W.D. Foster-Graham, author of the Mark My Words series
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For ALC member and author W.D. Foster-Graham, an early love for reading and the desire to tell the stories he wanted to read inspired his first series of novels. He thanks his husband and son for their unwavering support.
Read W.D.’s story below!
My dad loved to read, and when I got my first library card, I immediately took up after him. I would leave the library with a stack of books up to my eyes and sit down with him and we’d both read voraciously. So I fell in love with the written word at a young age.
My undergraduate degree is in Psychology, and during that program and even afterwards, I was just having fun writing psychological profiles and creating characters – virtues, flaws, idiosyncrasies, how this this person would respond in a given situation, things like that. A pastor friend of mine looked at them and told me that I should put these characters into a book. Now, I had only had written short stories before – but then when I thought more about it, I realized that I needed to do it. The stories I had always read about African American men – down and out, unemployed, on drugs, in jail, or dead – that wasn’t the whole truth. I knew plenty of African American men who were highly successful and I wanted to build a character out of that knowledge. That became the basis for the Mark My Words series.
I was very naïve with the first book – I assumed people would just buy it because it was good. Then through the ALC I realized there was a whole process and that I would have to step out of my comfort zone. But I believe in the law of attraction – if you’re thinking about success and positive, that’s what you’ll receive through people or different events that take place.
Through the ALC webinars, I learned how to design my own covers, build a website, and sharpen my skillset regarding marketing tools. I learned how to develop a Twitter following and now I have another community of writers and followers there too. This is my business now – I have to do more than just sit down and write.
Another important piece that the ALC helped me realize was the process involved in finding the right editor. For me, it was more about does this editor share my vision; do they have the cultural sensitivity I need for this series? The editor I decided upon was very conscientious and deadlines were met consistently. And she didn’t overhaul any of it – just tweaked it here and there.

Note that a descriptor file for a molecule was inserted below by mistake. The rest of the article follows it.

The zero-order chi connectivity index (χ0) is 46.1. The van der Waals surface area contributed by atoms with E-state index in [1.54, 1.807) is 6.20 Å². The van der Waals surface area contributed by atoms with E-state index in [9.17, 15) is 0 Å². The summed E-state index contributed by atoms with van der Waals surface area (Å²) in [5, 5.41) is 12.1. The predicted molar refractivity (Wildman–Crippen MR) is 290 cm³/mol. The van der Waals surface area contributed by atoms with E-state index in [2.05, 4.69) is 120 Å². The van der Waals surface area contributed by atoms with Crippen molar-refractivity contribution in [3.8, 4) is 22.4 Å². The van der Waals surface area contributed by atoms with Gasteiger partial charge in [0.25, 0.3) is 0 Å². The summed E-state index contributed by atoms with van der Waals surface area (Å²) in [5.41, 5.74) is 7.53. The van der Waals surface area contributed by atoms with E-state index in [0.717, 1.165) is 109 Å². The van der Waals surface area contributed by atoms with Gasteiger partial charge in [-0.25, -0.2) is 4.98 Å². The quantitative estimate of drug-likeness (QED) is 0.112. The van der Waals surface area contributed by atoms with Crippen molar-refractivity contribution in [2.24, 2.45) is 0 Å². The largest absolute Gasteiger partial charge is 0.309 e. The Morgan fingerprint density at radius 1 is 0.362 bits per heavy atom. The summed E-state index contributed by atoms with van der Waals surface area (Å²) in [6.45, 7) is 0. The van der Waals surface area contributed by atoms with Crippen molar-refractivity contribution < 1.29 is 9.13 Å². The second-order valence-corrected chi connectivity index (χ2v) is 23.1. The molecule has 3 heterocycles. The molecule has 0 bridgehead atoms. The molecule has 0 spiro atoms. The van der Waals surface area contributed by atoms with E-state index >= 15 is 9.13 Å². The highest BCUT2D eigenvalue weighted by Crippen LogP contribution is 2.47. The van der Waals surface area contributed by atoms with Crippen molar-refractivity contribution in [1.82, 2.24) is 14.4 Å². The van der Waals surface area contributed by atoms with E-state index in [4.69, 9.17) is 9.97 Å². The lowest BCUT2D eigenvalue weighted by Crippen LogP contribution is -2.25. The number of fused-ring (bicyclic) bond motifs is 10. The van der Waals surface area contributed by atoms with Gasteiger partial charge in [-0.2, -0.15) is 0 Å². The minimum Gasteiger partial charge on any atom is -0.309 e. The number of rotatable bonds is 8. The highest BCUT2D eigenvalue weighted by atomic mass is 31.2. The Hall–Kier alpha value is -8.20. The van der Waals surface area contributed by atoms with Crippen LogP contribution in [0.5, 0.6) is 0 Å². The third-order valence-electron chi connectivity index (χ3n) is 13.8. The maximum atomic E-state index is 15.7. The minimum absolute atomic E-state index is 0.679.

If I may share some advice with other authors, it would be this: Being African American and also LGBT, I could have focused on the fact that those factors can be challenges Instead, I looked at them as being my strength. Just step on out there. Instead of sitting around complaining about what you’re not reading, write it yourself. Visualize the end result. And support other authors. Each of us has a unique story to tell. If we don’t tell it, who will?
Allan Beckley Christopher is a self-made, African-American multimillionaire. Starting out with nothing but family, very high intelligence, ambition and drive, he succeeded against the odds. He dealt with racism, discrimination and the naysayers, Black and white, who were convinced he would never make it as an entrepreneur in the 1960s. Opening a fix-it shop in southside Chicago, through hard work and determination he turns it into a multi-million-dollar corporation. He’s “made his mark.” With the advent of his sixtieth birthday, his character, his past and his beliefs come into focus, honor and question as his story is told through the eyes of his family--including his four LGBT children--and with it his impact on their lives.
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